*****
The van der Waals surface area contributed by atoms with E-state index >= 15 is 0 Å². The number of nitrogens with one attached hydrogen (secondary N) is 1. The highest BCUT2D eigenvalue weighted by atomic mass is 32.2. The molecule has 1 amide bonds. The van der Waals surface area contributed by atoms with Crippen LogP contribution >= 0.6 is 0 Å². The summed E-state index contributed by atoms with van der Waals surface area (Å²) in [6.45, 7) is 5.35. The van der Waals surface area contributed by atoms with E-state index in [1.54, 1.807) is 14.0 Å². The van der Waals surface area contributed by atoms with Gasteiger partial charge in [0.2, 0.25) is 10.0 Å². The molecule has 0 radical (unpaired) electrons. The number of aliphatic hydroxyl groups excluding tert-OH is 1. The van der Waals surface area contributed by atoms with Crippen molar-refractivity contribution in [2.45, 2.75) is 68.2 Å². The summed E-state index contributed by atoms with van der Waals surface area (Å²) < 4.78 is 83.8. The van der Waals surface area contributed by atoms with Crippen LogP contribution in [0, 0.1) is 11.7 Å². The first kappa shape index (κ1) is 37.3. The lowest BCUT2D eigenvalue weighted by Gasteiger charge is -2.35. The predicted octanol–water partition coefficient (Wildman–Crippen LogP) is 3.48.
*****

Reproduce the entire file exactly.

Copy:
The van der Waals surface area contributed by atoms with E-state index >= 15 is 0 Å². The number of nitrogens with one attached hydrogen (secondary N) is 1. The highest BCUT2D eigenvalue weighted by atomic mass is 32.2. The molecule has 1 amide bonds. The van der Waals surface area contributed by atoms with Crippen LogP contribution >= 0.6 is 0 Å². The summed E-state index contributed by atoms with van der Waals surface area (Å²) in [6.45, 7) is 5.35. The van der Waals surface area contributed by atoms with E-state index in [1.54, 1.807) is 14.0 Å². The van der Waals surface area contributed by atoms with Gasteiger partial charge in [0.2, 0.25) is 10.0 Å². The molecule has 0 radical (unpaired) electrons. The number of aliphatic hydroxyl groups excluding tert-OH is 1. The van der Waals surface area contributed by atoms with Crippen molar-refractivity contribution in [2.45, 2.75) is 68.2 Å². The summed E-state index contributed by atoms with van der Waals surface area (Å²) < 4.78 is 83.8. The van der Waals surface area contributed by atoms with Crippen LogP contribution in [0, 0.1) is 11.7 Å². The first kappa shape index (κ1) is 37.3. The lowest BCUT2D eigenvalue weighted by Gasteiger charge is -2.35. The predicted octanol–water partition coefficient (Wildman–Crippen LogP) is 3.48.